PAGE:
New England has been at the forefront of conservation innovation in the United States, claiming the first public open space, the first land trust, the largest working-forest conservation easement, and the first Forest Legacy Program conservation project.

As the field of conservation finance grows, New England has continued this tradition with the first forest-carbon-offset project for the California cap-and-trade market, the first green bond for land conservation, innovative corporate-sustainability partnerships, and niche impact investments in organic farming, to name a few.

It is now time to innovate again and get creative with private financing from impact investors, those who seek environmental and social uplift along with financial returns.

New England is home to unrivaled conservation capacity in the form of more than 40 Regional Conservation Partnerships, hundreds of local and regional land trusts, and thousands of landowners striving to protect their legacies on the land. In the last decade, conservation easements accounted for more than 70 percent of newly protected and predominantly privately owned land. Landowners and their conservation partners are beginning to identify new sources of revenue that can help pay for conservation.

For example, $25 million has already been realized in carbon offsets in New England, with another $75 million in offsets on their way to the California market. Hospitals and insurers are already looking for ways to capitalize on nature’s ability to reduce chronic health care costs. And NRCS is providing venture capital to entrepreneurs to identify new ways to finance infrastructure, food and fiber.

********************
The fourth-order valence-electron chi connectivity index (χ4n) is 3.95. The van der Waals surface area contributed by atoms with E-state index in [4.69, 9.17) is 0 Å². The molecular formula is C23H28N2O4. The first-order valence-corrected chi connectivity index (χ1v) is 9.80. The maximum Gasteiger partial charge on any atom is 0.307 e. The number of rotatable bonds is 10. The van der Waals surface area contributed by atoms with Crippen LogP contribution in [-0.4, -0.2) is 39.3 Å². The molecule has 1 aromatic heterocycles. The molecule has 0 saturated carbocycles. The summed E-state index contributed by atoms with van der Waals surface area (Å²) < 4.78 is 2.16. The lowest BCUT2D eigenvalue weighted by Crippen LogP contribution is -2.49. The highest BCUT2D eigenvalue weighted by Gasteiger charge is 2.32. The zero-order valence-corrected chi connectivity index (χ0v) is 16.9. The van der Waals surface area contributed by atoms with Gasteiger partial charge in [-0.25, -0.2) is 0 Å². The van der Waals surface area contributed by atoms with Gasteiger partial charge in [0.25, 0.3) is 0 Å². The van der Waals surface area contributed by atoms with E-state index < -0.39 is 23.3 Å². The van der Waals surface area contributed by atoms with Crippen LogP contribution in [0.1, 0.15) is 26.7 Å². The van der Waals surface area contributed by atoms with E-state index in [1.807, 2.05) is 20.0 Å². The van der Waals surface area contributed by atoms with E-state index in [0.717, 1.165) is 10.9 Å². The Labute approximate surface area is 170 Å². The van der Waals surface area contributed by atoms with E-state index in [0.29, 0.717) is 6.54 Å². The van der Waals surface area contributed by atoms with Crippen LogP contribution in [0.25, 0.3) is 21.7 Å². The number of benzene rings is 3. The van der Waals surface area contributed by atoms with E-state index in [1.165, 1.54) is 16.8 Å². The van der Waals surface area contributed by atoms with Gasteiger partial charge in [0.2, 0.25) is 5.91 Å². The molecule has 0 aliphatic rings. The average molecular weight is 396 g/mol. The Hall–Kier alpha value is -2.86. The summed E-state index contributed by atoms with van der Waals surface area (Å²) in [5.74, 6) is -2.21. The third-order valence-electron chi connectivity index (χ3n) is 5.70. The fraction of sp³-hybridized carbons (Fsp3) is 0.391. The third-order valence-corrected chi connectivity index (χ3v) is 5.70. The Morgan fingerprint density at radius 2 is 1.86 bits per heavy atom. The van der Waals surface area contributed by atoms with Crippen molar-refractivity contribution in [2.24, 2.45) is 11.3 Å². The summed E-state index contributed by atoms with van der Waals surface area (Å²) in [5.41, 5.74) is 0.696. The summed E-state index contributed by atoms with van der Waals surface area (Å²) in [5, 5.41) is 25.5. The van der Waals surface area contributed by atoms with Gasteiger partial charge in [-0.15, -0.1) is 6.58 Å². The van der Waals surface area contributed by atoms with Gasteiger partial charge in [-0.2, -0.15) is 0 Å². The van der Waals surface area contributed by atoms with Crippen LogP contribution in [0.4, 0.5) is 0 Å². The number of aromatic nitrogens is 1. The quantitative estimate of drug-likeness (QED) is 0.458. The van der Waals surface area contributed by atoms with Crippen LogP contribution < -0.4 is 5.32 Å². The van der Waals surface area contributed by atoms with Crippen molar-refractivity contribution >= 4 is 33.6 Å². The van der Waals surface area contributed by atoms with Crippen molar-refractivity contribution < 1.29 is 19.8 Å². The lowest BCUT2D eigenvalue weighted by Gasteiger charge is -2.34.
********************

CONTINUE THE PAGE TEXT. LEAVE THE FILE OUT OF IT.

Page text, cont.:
It is clear that public-private partnerships are the way forward in conservation finance, but private investors must be able to count on consistent, predictable public funding programs.

I mentioned a few bright spots in innovative public support for conservation. But overall state and federal conservation investments in New England dropped by half to just $62 million per year since a peak in 2008. This precipitous decline — largely due to the gutting of several state conservation programs — shows short-sighted governance.

Forests store carbon

A Call to Action

It is time to accelerate investments in our natural infrastructure. First, that means bolstering federal conservation-finance initiatives, such as some of the conservation investments being considered in the 2018 Farm Bill. Second, it means calling on our states to up their game with state conservation investment goals. Third, we need to continue to bring our best conservation and finance minds together to identify new opportunities. Then we will be poised to show sustainable investors that New England is a good bet for their investments in sustainable fiber and food, clean water, and carbon sequestration.

Our forests provide low-cost natural infrastructure solutions for filtering our water, cleaning our air, reducing impacts from floods, and keeping us healthy. Those investors and their community partners who sow seeds today will harvest crops of reduced costs tomorrow. As a bonus, our future citizens will enjoy the same archetypal landscape New England has provided for generations. Under the Wildlands and Woodlands vision, New England has another 23 million acres of forest and a lot of farms to conserve. So whether you seek financial returns, conservation impact, or both, come to New England for the foliage and stay for the investment.

This op-ed is by Spencer Meyer, senior conservationist at Highstead and associate at Harvard Forest. He is an author of the Wildlands and Woodlands report, a New England native, and a website leadership team member of Conservation Finance Network. You can follow him on Twitter @SpencerRMeyer.